As someone who visits the county courts several times a week, it is evident that more and more county courts are back to listing in-person hearings – seemingly without rhyme or reason.

There is currently no guidance from either Lord Burnett, Lord Chief Justice of England and Wales, or Sir Keith Lindblom, Senior President of Tribunals, to help county courts decide which hearings should always be in person; which should usually be remote (unless there is a good reason for it to be in person); and which can always be remote.

Various divisions of the High Court, including the Commercial Court, have published formal guidance on determining the mode of hearing. Lord Burnett issued national guidance for the Crown Court to ‘promote consistency and predictability of approach’ while recognising the need for flexibility and local conditions. County courts, meanwhile, are left to decide – somewhat arbitrarily – whether to list matters remotely or in person.

At least four issues arise out of this lingering ambiguity in the county courts. First, each county court has a different policy on listing remotely or in person, leading to confusion. Some courts have an (inexplicable) policy that all hearings must take place in person. Others have a more hybrid approach. Sometimes a notice of hearing stating ‘remote’ will suddenly change to ‘in-person’, meaning that counsel instructed may be in the wrong part of the country. Given that we know how well remote hearings can work, the fact that more courts are automatically putting hearings back in-person is frankly astonishing.

Second, many parties/witnesses prefer remote hearings. Court is intimidating to most and being in the comfort of their own home can help some participants give their best evidence and put their best case. A remote hearing can more easily accommodate work and childcare commitments. In addition, witnesses and counsel with disabilities often benefit from remote hearings as there are fewer accessibility issues.

Third, if a hearing is listed in person, counsel sometimes has to travel halfway across the country when it can be done just as well – if not better – over the phone/Cloud Video Platform. This wastes parties’ time and money. Often the train fare is not reimbursed. For example, the other week I made a five-hour round trip to Norwich County Court for a small claim which had one issue and was dealt with in 20 minutes. A colleague recounted a story where she and her opposing counsel were asked to attend in person on the morning of a hearing. They arrived at court and in fact the judge was sitting at home, so they had to use a conference room to speak to the judge on an iPad (no parties attending). This absurd situation is sadly not surprising to anyone practising in the county courts.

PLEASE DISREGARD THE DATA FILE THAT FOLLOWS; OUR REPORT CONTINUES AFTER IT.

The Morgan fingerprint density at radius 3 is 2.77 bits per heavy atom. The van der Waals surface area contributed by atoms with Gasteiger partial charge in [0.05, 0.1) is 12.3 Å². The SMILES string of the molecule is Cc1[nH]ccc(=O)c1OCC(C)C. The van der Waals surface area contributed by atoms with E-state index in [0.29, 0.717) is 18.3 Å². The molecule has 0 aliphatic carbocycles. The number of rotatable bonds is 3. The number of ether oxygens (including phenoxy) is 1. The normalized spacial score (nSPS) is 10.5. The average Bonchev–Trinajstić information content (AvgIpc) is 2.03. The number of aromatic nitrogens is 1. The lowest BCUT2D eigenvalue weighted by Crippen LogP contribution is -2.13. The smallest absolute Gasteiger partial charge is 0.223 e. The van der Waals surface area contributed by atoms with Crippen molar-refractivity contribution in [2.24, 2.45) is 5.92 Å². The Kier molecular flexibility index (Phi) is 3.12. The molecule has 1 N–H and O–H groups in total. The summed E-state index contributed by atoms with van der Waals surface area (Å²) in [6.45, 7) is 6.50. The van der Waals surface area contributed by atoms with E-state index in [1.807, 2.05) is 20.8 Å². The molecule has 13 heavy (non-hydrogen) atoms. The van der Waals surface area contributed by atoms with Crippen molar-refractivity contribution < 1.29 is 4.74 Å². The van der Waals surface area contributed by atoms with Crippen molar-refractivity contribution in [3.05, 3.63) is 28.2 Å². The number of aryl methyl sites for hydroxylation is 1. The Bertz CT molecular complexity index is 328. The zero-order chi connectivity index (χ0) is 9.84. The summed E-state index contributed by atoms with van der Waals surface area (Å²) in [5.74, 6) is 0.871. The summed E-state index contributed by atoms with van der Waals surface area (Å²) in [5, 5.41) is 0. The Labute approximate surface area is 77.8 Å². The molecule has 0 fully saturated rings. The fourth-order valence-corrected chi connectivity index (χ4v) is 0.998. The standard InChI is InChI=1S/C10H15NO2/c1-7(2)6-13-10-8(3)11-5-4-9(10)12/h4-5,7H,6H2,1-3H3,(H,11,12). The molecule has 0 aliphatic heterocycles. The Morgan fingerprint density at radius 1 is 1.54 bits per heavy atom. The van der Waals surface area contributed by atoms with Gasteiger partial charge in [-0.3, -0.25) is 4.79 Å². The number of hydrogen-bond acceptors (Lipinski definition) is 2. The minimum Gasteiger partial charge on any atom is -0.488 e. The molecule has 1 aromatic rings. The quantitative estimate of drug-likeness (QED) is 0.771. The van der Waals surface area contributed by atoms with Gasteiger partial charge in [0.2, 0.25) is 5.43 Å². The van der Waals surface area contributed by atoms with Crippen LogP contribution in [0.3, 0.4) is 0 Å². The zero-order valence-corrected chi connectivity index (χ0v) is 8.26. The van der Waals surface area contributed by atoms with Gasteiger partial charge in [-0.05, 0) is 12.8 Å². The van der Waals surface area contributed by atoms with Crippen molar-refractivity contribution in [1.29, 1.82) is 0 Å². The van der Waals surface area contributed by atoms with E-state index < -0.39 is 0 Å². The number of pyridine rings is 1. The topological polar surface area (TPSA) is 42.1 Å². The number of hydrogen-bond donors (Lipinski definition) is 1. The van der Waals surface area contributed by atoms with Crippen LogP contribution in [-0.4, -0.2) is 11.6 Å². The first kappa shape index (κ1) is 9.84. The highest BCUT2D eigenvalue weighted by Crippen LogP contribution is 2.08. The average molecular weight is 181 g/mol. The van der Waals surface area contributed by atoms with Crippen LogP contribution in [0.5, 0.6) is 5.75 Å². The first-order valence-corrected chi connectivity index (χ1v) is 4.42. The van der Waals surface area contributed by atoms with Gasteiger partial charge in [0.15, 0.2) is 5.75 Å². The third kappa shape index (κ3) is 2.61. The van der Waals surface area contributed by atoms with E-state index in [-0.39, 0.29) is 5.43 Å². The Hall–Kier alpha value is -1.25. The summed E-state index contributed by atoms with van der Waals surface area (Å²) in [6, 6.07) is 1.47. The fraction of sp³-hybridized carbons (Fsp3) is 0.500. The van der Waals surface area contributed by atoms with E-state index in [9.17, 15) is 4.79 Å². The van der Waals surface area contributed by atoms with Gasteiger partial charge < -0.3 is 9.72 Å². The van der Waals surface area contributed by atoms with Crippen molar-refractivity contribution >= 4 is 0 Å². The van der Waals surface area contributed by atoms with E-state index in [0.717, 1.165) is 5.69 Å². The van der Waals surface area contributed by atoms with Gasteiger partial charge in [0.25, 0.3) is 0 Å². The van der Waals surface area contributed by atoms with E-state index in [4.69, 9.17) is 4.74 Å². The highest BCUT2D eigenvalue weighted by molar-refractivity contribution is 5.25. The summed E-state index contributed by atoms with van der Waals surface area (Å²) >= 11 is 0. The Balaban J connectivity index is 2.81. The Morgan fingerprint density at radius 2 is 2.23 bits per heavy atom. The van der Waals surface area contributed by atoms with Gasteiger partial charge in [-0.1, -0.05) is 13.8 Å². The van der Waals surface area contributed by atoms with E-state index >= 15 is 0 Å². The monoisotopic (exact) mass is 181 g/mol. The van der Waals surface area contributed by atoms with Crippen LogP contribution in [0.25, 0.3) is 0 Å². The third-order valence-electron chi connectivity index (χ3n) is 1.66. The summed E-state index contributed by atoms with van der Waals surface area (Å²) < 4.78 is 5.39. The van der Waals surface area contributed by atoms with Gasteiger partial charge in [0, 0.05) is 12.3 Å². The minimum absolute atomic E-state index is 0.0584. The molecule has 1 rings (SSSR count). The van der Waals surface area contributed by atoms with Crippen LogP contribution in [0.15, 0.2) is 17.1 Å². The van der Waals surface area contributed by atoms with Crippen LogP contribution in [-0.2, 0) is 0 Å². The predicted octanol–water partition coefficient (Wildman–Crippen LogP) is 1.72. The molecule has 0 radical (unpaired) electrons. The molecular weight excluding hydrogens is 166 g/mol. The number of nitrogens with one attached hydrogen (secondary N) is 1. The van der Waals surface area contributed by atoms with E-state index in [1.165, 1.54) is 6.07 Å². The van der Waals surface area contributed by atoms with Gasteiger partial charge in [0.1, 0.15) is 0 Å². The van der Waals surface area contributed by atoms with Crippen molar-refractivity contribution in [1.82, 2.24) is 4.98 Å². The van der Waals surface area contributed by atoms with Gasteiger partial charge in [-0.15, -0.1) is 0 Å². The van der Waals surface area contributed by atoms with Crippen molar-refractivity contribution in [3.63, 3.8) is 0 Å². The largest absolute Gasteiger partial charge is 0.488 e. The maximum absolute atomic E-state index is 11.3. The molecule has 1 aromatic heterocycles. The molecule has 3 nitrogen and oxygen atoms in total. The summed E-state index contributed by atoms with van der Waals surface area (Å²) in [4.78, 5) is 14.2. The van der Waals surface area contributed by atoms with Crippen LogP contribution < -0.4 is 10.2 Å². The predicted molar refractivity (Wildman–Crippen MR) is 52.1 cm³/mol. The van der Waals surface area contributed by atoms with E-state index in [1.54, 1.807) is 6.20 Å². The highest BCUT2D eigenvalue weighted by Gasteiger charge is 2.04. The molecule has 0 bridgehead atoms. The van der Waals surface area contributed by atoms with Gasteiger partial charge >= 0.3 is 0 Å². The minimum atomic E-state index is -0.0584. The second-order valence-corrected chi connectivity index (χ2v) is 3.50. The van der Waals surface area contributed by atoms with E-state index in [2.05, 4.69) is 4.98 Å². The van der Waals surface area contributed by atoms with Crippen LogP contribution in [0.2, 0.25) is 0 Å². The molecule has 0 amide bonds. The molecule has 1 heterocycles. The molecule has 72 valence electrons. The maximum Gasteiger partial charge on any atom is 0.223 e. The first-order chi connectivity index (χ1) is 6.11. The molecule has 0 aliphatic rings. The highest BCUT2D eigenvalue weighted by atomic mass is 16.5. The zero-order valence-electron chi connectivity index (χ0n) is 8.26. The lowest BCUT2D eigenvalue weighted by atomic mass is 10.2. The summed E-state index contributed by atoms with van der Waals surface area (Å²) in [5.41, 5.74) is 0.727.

Fourth, counsel’s and parties’ carbon footprint should be taken into account. We have a duty to do what we can to minimise emissions and courts putting hearings back in person without proper thought completely ignores this factor.

This is not to say that remote hearings work well for all, particularly not all of the time, and can bring other issues such as social isolation. Rather, this is a plea for guidance to be given to county courts so some ‘defaults’ can be set and we can have a measure of predictability on the mode of hearings. The following would make sense for cases in the county court:

  • Small claims, case management conferences, application hearings, directions/allocation hearings and case settlement hearings should be remote by default, unless there is a good reason for them to be in person. There should be a straightforward ‘request’ route where if any party wants an oral hearing they should be entitled to it.
  • Fast-track and multi-track trials would default to in-person, with the facility for parties to, if agreed, put in a request for them to be remote.
  • Possession, bankruptcy petitions and contempt of court proceedings to remain in person.

These suggestions help to further accord the overriding objective. Remote hearings save expense. If witnesses are more comfortable at home, they can give their best evidence. Remote hearings as the default for most uncomplicated matters is proportionate to the importance and complexity of these cases.

Everyone would benefit from clear guidance so that county courts can have a regularised and predictable system that gets rid of the issues that plague counsel and parties whenever they attend court. We must use the lessons we have learnt in the pandemic for better, not for worse.